Patients were randomized to receive paclitaxel at 80 mg/m2 IV on days 1, 8, and 15 with either IV or IP carboplatin at area under the curve 6 every 21 days for 6 to 8 cycles. No bevacizumab or maintenance therapy was administered.
The primary end point was PFS, and secondary end points included OS, toxicity, and quality of life.
Patient characteristics were similar between the 2 arms. The median age was 59 years (range, 30-84), most patients had an ECOG performance status of 0 (75.1%), and 91.6% of patients were of Asian-Japanese race. The primary site of disease was in the fallopian tube (5.1%), ovary (75.7%), peritoneum (14.7%), and other (4.6%). A total 68.4% of patients had FIGO stage III disease, and 55% of patients had residual disease that was greater than 2 cm. Serous histology made up 64.1% of patients, compared with clear cell (11.3%), endometrioid (9.3%), mucinous (2.3%), and other (13.0%). The median follow-up time was 55.8 months.
Fujiwara noted that the PFS benefit with IP chemotherapy was observed across prespecified subgroups, including those with residual disease that was larger than 2 cm.
The objective response rate with IP chemotherapy was 70.2% (95% CI, 62.7%-76.9%) and 72.6% (95% CI, 65.2%-79.2%) with IV chemotherapy (odds ratio [OR], 0.89; 95% CI, 0.55-1.42; P = .0633).
Regarding safety, adverse events (AEs) were similar between the 2 arms; the rate of grade 3 or higher AEs in the IV arm vs the IP arm at 96.0% and 93.2%, respectively (OR, 0.58; 95% CI, 0.28-1.21).
However, there was a lower rate of catheter-related toxicities in the IV arm vs the IP arm with regard to catheter-related infections (all-grade, 0.7% vs 10.1%; grade ≥3, 0.3% vs 8.4%), abdominal infection (all-grade, 1.7% vs 2.4%; grade ≥3 1.7% vs 2.0%), and vaginal anastomotic leak (all-grade, 0.3% vs 5.7%; grade ≥3, 0.0% vs 1.0%). All-grade abdominal pain overall occurred in 34.7% and 51.7% of patients on IV and IP chemotherapy, respectively; grade 3 or higher AEs occurred in 0.0% and 1.4% of patients, respectively.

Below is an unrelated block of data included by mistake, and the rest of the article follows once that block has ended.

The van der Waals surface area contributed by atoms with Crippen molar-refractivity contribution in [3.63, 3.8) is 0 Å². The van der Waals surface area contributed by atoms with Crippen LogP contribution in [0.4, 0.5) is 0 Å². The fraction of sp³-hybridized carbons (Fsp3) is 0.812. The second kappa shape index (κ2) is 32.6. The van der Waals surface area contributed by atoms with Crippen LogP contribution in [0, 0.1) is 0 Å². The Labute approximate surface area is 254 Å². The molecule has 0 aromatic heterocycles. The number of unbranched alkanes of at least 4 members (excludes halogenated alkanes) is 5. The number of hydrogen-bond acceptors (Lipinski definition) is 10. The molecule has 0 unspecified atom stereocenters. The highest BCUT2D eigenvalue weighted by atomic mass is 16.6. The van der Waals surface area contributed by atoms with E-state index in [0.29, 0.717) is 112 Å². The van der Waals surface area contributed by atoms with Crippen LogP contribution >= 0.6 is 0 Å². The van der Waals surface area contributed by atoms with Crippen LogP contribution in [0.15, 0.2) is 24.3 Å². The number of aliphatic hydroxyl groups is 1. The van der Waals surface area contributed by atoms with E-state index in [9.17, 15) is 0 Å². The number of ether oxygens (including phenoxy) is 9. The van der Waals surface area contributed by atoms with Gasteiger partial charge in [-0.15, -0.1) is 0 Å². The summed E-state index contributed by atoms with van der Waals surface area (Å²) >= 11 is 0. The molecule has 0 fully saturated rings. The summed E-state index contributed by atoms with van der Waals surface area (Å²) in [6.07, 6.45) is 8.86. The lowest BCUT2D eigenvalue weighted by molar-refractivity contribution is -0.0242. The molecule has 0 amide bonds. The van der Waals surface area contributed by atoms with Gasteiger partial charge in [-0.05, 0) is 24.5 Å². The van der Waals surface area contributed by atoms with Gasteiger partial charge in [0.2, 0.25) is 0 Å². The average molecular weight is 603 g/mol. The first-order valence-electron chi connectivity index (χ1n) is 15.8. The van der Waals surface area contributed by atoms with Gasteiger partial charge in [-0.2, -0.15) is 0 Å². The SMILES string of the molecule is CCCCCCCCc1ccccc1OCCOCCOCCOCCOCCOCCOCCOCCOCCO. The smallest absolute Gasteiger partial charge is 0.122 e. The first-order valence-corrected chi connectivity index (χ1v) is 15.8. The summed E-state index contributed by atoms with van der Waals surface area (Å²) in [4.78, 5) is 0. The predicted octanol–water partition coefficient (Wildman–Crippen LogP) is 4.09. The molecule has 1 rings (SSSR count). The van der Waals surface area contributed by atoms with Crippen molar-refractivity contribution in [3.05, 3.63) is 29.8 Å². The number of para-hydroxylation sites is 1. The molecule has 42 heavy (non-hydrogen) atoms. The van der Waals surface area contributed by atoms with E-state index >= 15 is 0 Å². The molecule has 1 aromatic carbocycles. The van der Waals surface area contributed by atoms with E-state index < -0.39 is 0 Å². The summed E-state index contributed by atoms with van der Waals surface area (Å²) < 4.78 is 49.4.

The data bring up interesting comparisons between iPocc and the phase 3 GOG-0252 trial, results of which were also presented during the 2022 SGO Annual Meeting on Womens’ Cancer. In GOG-0252, IV chemotherapy plus bevacizumab did not demonstrate any differences in PFS and OS vs IP chemotherapy plus bevacizumab in patients with advanced ovarian cancer with no macroscopic disease, regardless of treatment group or patient subgroup.6
Fujiwara explained that in iPocc, there was no use of bevacizumab, which may be contradicted when carboplatin is used for IP chemotherapy. “However, the inclusion of larger residual tumors in the iPocc trial may be another reason for the difference between these 2 trials,” he added.
Next steps, according to Fujiwara, should include biomarker selection of patients for IP chemotherapy, which is being explored in the ongoing TRiPocc study, which is an integrated molecular analysis of Asian women with ovarian cancer from the iPocc study.
“Future trials are necessary to elucidate the true role of IP carboplatin-based chemotherapy. It may be a strong weapon for [low-to-middle income countries] where maintenance bevacizumab or PARP inhibitors are not available or affordable,” Fujiwara concluded.